SCTE Cable-Tec Expo: Home Networks Are the New Industry Battleground, Panel Says

Comcast's Tony Werner (far l.) moderates an SCTE Opening General Session panel with (l. to r.) Cox's Len Barlik, Liberty Global's Enrique Rodriguez and Charter's Justin Colwell (Image credit: SCTE-ISBE CableLabs)

While the telecom industry has spent the past few decades touting the ever increasing bandwidth of their various broadband products, a panel of top cable experts said that consumers are increasingly looking to how those services perform as they continue to pile devices and applications onto their networks.

As cable has evolved from one-way video to two-way DOCSIS, users are becoming more concerned with how their different applications and services interact with their broadband network, Charter VP, connectivity technology Justin Colwell said on a panel session during Tuesday’s Opening General Session at the SCTE Cable-Tec Expo moderated by Comcast senior technology adviser Tony Werner.

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“We’re getting to the point, actually, where we’re going to have excess capacity, and customers’ applications are going to care less about the peak bandwidth, which will be important at times, but actually more about how latency and jitter and then the home network performs,” Colwell said. “A lot of what we’re focused on from a development perspective is how we create a better in-home or in-small business network, how we then use that end-to-end network to include where hosts are out on the internet in order to establish for applications that need it or customers that need it, the right experience.”

Home networks are getting more sophisticated as they increasingly have to handle more and more devices per home. Charter averages about 15 devices connected to its Wi-Fi network per customer, Colwell said. 

“The network has never been more complicated,” Colwell said. “And our jobs are to turn that around and make it very easy for customers. Things should just work.”

Werner asked if that transformation has made the home Local Area Network (LAN) more important.

“If you don’t have a good home LAN, it’s like putting bicycle tires on the back of a dragster,” Colwell said. 

No conversation about the internet can bypass the Metaverse, the amalgamation of the various technologies and applications possible as data speeds and capacities rise exponentially. While Facebook even changed its name to Meta in deference to the expected impact of the technology, it hasn’t materialized quite as quickly as some might have expected. Werner asked if the panel thought the Metaverse was hype or reality, and Cox Communications chief technology officer Len Barlik came down hard on the latter.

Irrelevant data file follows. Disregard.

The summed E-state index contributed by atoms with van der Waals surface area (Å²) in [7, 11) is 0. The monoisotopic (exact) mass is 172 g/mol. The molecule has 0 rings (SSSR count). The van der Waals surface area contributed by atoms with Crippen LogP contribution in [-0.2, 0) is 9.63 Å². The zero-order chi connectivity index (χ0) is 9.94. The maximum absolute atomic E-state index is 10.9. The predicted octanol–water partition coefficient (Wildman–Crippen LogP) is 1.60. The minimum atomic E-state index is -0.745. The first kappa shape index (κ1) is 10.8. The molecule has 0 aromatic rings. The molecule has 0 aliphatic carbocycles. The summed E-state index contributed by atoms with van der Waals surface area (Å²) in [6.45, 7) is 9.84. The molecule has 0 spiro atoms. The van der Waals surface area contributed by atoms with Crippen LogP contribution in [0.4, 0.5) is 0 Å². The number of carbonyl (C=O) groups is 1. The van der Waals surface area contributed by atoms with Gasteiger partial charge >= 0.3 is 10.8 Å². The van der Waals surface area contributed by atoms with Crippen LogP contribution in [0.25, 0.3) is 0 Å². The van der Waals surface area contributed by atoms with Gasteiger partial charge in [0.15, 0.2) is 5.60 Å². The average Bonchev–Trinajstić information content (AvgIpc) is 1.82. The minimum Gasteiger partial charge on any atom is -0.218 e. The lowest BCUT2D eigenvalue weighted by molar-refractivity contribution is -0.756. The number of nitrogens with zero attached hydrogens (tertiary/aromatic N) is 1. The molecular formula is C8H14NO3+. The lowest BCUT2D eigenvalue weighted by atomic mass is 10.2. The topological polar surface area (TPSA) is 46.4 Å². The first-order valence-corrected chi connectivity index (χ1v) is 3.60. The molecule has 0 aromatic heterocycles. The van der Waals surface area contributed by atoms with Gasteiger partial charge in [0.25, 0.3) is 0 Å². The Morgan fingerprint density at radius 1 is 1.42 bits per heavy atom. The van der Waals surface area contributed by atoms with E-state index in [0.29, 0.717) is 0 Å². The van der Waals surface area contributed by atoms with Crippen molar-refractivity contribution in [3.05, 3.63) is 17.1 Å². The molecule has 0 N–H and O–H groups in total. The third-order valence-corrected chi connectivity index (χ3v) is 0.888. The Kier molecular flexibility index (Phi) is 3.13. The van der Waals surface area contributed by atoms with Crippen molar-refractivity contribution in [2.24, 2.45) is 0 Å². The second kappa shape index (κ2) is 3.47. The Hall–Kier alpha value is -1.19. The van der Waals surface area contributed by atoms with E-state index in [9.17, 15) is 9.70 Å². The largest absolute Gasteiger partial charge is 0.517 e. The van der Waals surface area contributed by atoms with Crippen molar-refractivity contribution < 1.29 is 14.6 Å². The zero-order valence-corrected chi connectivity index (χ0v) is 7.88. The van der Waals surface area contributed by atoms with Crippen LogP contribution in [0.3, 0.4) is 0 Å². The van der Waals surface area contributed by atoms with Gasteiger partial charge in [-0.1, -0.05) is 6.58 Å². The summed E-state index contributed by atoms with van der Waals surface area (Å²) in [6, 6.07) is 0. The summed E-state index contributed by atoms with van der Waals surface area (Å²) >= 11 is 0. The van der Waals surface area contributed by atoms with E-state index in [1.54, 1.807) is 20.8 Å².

“It is going to be a reality,” Barlik said. “I think the capabilities that we’re helping developers come forward with, and the expectations of customers, we’ll continue to see an evolution associated with it. We’re living in it today. … We’ll start to see a lot more.”

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Werner also asked about the future of video for the cable business. While traditional pay TV has lost millions of subscribers over the past decade and streaming video services have started to dominate, there have been some who have questioned if video service should even be part of the equation for cable operators.

Liberty Global EVP and CTO Enrique Rodriguez said that video will continue to remain an important part of Liberty Global’s product offerings, adding that it too will evolve like the rest of the business.

“We don’t see a future in which we stop innovating in video,” Rodriguez said, adding that although technology and needs have changed over the years — consumers are mostly concerned with the ability to onboard apps and integrating services — he still sees it having a place in the product mix. 

“Video, at least in our markets, will continue to be extremely important for a long, long time,” he said. ■

Mike Farrell

Mike Farrell is senior content producer, finance for Multichannel News/B+C, covering finance, operations and M&A at cable operators and networks across the industry. He joined Multichannel News in September 1998 and has written about major deals and top players in the business ever since. He also writes the On The Money blog, offering deeper dives into a wide variety of topics including, retransmission consent, regional sports networks,and streaming video. In 2015 he won the Jesse H. Neal Award for Best Profile, an in-depth look at the Syfy Network’s Sharknado franchise and its impact on the industry.